Analysis indicates potential $2.28/gallon cost for algae-blended feedstock using newest growth, harvesting and fuel conversion technologies
Los Angeles, CA – 24 February, 2012 – OriginOil, Inc. (OTC/BB: OOIL), developer of a breakthrough technology to convert algae into renewable crude oil, today announced a new company study indicating for the first time that algae producers worldwide can now make transportation fuels cost-effectively themselves.
The Company’s analysis points to a potential production cost as low as $2.28/gallon ($0.60/Liter) for gasoline or diesel using a blend of algae and waste feedstocks, using the latest growth, harvesting and fuel conversion technologies from OriginOil and other innovators.
“In his recent energy address, President Obama cast an unconditional vote for U.S. energy security using algae to replace up to 17% of our imported oil,” said Riggs Eckelberry, OriginOil’s CEO. “This is no pipe dream: we now know that any algae producer can make gasoline and diesel right at the point of production, and compete with petroleum.
“The Administration’s policy commitment, combined with the U.S. Defense Department’s long-term commitment to include biofuels in its operations, will help bring about the wide adoption of algae-based fuel in this decade,” added Eckelberry.
The company cautions that this is a first look at the impact of these new technologies that is subject to large-scale revision. OriginOil will make the model available to algae producers at no charge for their business planning and intends to solicit private input from the algae industry to improve it continuously.
“Yesterday President Obama spoke about the potential of algae biomass to displace 17% of our current consumption of petroleum”, said OriginOil scientific advisor, Dr. Thomas H. Ulrich, previously an Advisory Scientist at the Department of Energy’s Idaho National Laboratory (INL). “This is not unreasonable given recent improvements in biomass harvesting and collection efficiencies and other technology enhancements being made by companies like OriginOil in partnership with the INL for further developing and validating these technologies.”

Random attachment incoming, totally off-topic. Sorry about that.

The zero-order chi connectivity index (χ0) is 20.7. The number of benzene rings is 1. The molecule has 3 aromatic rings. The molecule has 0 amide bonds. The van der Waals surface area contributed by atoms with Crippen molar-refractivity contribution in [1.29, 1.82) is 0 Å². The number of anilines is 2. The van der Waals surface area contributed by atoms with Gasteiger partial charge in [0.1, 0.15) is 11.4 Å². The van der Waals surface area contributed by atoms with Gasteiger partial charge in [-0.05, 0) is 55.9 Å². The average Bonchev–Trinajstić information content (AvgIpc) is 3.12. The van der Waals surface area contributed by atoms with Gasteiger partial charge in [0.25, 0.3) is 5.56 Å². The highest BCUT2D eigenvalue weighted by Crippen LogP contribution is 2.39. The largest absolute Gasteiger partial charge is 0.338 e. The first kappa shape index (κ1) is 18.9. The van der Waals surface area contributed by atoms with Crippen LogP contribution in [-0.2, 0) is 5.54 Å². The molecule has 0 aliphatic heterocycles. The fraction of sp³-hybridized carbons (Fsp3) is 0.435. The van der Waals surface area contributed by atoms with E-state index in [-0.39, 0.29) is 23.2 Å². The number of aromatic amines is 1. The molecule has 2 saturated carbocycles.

OriginOil’s comprehensive model analyzes the entire algae production process at scale, integrating the latest advances in growth, harvesting and fuel conversion. In the lowest-cost scenario, algae harvested using OriginOil’s Algae Appliance™ is blended with waste feedstocks and converted onsite to achieve a modeled production cost of $2.28 per gallon for gasoline or diesel. This cost roughly doubles to $5.44/gallon ($1.44/Liter) when using pure algae feedstocks. The model assumes a production footprint of at least 50 hectares (124 acres).
Low cost and ready availability of waste products are behind U.S. plans to implement a blending strategy that includes algae for its high energy content and petrochemical profile. In December 2011, the Defense Logistics Agency announced the single largest purchase of biofuel in US history, using a blend of algae and waste cooking oil.
Dr. Ulrich, a key contributor to developing the Blendable Feedstock Standard in which OriginOil is collaborating with the Department of Energy, went on to say, “The lowering of these costs is the result of integrating harvesting and collection preprocessing strategies that can benefit from the blending of the physical and chemical properties of different combinations of biomass feedstocks and other waste products”.
“What we need now are well funded and coordinated efforts by industry and government to integrate and test the best of these diverse technology enhancements. It is very important to validate these promising technologies at the pilot as well as at the commercial production scales. Government support of such scaled projects is appropriate and critical to our nation’s energy independence,” concluded Ulrich.
In addition to providing local job development and environmental and balance of trade benefits, the domestic production of renewable liquid transport fuels is a strategic focus for U.S defense planning as a method to mitigate the effects of a possible loss of foreign petroleum supplies.
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